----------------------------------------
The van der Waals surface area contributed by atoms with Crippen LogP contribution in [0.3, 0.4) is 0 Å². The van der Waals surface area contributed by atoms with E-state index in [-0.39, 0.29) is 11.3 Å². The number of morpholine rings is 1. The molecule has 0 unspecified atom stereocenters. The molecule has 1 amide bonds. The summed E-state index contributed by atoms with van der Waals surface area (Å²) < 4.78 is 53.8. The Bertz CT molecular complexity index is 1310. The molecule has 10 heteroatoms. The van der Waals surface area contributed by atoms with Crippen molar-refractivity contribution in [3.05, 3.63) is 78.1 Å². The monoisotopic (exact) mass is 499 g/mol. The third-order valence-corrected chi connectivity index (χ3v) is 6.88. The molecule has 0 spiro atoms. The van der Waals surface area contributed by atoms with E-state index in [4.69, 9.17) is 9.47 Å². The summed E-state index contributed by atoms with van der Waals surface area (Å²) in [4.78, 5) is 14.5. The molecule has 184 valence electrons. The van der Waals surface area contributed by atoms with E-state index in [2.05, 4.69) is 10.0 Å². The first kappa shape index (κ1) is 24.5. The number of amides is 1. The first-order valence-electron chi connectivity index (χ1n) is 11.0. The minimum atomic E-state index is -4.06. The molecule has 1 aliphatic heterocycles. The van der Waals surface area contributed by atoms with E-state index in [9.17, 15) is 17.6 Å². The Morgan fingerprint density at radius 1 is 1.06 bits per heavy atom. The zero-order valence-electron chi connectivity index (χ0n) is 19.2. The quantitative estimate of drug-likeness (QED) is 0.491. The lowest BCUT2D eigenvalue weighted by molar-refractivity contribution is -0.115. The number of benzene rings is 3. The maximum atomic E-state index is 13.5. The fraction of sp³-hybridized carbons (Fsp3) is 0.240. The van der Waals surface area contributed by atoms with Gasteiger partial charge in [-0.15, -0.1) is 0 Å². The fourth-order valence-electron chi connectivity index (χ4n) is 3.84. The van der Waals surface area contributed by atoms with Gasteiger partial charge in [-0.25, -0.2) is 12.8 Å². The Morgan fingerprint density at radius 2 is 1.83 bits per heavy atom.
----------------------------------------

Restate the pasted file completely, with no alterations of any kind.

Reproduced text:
The van der Waals surface area contributed by atoms with Crippen LogP contribution in [0.3, 0.4) is 0 Å². The van der Waals surface area contributed by atoms with E-state index in [-0.39, 0.29) is 11.3 Å². The number of morpholine rings is 1. The molecule has 0 unspecified atom stereocenters. The molecule has 1 amide bonds. The summed E-state index contributed by atoms with van der Waals surface area (Å²) < 4.78 is 53.8. The Bertz CT molecular complexity index is 1310. The molecule has 10 heteroatoms. The van der Waals surface area contributed by atoms with Crippen molar-refractivity contribution in [3.05, 3.63) is 78.1 Å². The monoisotopic (exact) mass is 499 g/mol. The third-order valence-corrected chi connectivity index (χ3v) is 6.88. The molecule has 0 spiro atoms. The van der Waals surface area contributed by atoms with E-state index in [4.69, 9.17) is 9.47 Å². The summed E-state index contributed by atoms with van der Waals surface area (Å²) in [4.78, 5) is 14.5. The molecule has 184 valence electrons. The van der Waals surface area contributed by atoms with E-state index in [2.05, 4.69) is 10.0 Å². The first kappa shape index (κ1) is 24.5. The number of amides is 1. The first-order valence-electron chi connectivity index (χ1n) is 11.0. The minimum atomic E-state index is -4.06. The molecule has 1 aliphatic heterocycles. The van der Waals surface area contributed by atoms with E-state index in [9.17, 15) is 17.6 Å². The Morgan fingerprint density at radius 1 is 1.06 bits per heavy atom. The zero-order valence-electron chi connectivity index (χ0n) is 19.2. The quantitative estimate of drug-likeness (QED) is 0.491. The lowest BCUT2D eigenvalue weighted by molar-refractivity contribution is -0.115. The number of benzene rings is 3. The maximum atomic E-state index is 13.5. The fraction of sp³-hybridized carbons (Fsp3) is 0.240. The van der Waals surface area contributed by atoms with Gasteiger partial charge in [-0.15, -0.1) is 0 Å². The fourth-order valence-electron chi connectivity index (χ4n) is 3.84. The van der Waals surface area contributed by atoms with Gasteiger partial charge in [-0.25, -0.2) is 12.8 Å². The Morgan fingerprint density at radius 2 is 1.83 bits per heavy atom.